Stephanie Livingston–Psychologist


by on Aug.18, 2015, under Articles


Although we typically think of people who are logical, linear, methodical and verbal as being left siders. While the more creative, artsy, sensitive, and holistic ones are right siders. All the left siders in the house say “hey”. Now, all the right siders in the house say “hey.” If you are an accountant, engineer, or bank teller, you probably rely on the left side of doing things. However, if you are an interior designer, artist or entertainer, you tend to swing to the right more often. One side is not better than the other—just different. In fact we need both sides to function fully and to achieve the success and happiness we desire.
To give you a little neuroanatomy, the brain has two hemispheres connected by a small strip called the corpus callosumum. As mentioned earlier, the left side helps us to acquire and use verbal skills (e.g., language) and the right side more visual-spatial skills (e.g., driving a car). Another little tidbit is that the brain is contralateral to the body—meaning, if you had a stroke on the right side of your brain it would affect the left side of your body. But fortunately, if you have damage to one side of the brain, the other hemisphere helps to compensate for the loss. For instance, someone who loses their sight, might develop a keener sense of hearing. Our bodies are wonderful creations that have checks and balances to help us live full, productive lives. We have evolved to be survivors.
Our society so far has tended to lean more heavily on left side thinking. From hunter-gatherers, to farming, to industrialization, to technology—the southpaw brain has dominated. We tend to pay more respect and financially compensate more for logical linear thinking. How often have you heard, “when you go to college, major in the hard sciences (i.e., math, engineering, computer science), you’ll make more money. Or don’t become a “starving artist”. The message is– if you want to be “successful”, you should choose a path that will provide financial security. You can pursue your passion to become an actor or musician, but be prepared to live on a shoestring, until you make it big. Fortunately, that thinking is beginning to change. Schools of higher learning are beginning to realize that high scores on standardized tests are not the only predictor of success in life. Longitudinal studies have demonstrated that good grades are just as predictive of success in life as standardized test scores (e.g., ACT, SAT). Not to mention, it is becoming more and more important to be able to demonstrate that you are a well-rounded person versus just being a good test taker. I think the movie Internship is a good example of demonstrating the importance of balance. The nerdy, overachieving, highly educated, Millenial, Google interns were able to learn a great deal from the fast talking, fun-loving, unemployed salesmen—Vince Vaughn and Owen Wilson, and vice versa. Together, they made a winning team—left brain and right brain working together.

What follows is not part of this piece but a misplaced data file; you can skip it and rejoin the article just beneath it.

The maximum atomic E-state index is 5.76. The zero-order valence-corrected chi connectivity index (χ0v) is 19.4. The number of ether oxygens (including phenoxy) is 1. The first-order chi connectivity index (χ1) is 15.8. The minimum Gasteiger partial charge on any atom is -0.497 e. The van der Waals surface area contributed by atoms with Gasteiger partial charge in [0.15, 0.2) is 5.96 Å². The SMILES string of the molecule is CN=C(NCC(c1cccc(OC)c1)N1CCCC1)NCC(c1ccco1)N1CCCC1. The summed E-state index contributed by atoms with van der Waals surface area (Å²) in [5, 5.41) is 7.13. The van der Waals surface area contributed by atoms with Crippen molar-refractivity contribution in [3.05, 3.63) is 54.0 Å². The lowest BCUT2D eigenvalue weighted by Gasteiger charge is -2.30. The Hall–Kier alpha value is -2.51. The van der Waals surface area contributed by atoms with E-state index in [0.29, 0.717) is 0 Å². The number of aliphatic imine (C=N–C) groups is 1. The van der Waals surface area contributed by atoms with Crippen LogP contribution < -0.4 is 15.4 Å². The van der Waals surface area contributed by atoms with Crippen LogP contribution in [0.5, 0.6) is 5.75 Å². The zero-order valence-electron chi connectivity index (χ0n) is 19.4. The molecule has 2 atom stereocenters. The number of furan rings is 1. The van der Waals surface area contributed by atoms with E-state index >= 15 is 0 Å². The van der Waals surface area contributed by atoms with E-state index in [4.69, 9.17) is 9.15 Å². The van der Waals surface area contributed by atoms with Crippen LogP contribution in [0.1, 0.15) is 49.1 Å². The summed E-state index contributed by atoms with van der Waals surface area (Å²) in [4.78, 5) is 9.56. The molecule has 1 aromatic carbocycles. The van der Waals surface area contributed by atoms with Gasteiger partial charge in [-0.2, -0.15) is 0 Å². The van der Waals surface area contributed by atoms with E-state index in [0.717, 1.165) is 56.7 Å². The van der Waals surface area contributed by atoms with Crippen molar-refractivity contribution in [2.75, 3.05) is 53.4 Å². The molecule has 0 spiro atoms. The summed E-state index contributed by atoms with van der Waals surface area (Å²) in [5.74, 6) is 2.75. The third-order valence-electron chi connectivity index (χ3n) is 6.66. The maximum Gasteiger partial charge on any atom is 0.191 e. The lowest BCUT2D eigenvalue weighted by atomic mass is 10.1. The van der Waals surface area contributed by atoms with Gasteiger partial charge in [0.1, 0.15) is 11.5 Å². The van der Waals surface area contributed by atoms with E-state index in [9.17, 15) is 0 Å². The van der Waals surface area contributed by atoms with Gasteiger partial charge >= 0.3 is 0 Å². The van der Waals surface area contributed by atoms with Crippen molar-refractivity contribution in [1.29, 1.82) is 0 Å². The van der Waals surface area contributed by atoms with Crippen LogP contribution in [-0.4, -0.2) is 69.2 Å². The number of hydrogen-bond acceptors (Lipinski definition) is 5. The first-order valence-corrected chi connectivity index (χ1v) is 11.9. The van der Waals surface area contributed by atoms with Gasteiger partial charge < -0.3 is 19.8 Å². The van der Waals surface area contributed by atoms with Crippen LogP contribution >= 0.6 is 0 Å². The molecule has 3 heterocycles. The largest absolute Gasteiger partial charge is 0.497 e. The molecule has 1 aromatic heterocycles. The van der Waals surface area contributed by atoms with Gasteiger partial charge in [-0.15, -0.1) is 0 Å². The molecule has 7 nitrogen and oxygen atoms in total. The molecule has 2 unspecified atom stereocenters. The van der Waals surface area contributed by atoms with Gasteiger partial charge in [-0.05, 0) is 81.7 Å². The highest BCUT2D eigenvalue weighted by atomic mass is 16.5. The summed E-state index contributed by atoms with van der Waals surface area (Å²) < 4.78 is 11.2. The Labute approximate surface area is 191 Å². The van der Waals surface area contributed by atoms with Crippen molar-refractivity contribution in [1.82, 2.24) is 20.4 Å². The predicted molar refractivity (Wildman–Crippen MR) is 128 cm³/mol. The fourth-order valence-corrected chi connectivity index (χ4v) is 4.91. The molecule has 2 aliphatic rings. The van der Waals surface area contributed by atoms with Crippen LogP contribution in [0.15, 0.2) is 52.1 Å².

More and more, companies are recognizing that to move into the future, technology, combined with creativity is the winning strategy. Using both sides of the brain coupled with incorporating people from diverse backgrounds yields better results. Logic and creativity, will be necessary to compete in a global economy. So start padding your resume with activities outside the classroom. Are you volunteering or taking music, dancing, or acting lessons? Isn’t this a much fairer system than giving an unfair advantage to students who have the resources to take test preparation classes, or who have contacts to pave the way to enter college? Everyone has something to contribute, if given the chance. The graffiti artist from meager means may make a great graphic designer. Or the drug dealer, might possess the skills to run a legitimate business one day. You never know where the next Steve Jobs is coming from.
And lastly, let’s not forget your mental game. Performance of any kind is largely dependent upon your thinking habits. Whether you are primarily a left or right brain thinker, your emotions can either hurt or help how well you do. You may know a lot of facts, but when it comes to taking a test, your anxiety may make you fall on your face. Similarly, if music is your thing, and singing in your apartment or recording studio is great, but when you get on stage you freeze, you are not in control of your thoughts and emotions. Or if you are a writer, writer’s block can be a terrible demon to tackle. The strategies for managing performance anxiety are the same whether you rely on the left or right side of your brain to perform. Read my article on Test Anxiety for more information on this topic. Regardless of which side of the brain you rely on, try to develop the other. I learned in Martial Arts that whatever exercise we do on the dominant side of the body, we do twice as many on the non-dominant side. So if you are right handed and you did 10 moves with your right arm, you would do 20 with your left. In that way you are training your brain to use both hemispheres. Don’t neglect your non-dominant side—nourish it. It will pay you great dividends. Memory games, crossword puzzles, playing sports, can all help you to integrate both brain hemispheres. Don’t become too one-sided. Don’t be the nerd who doesn’t know how to have fun, or the laid back person who doesn’t have a plan. A little of both should do the trick.

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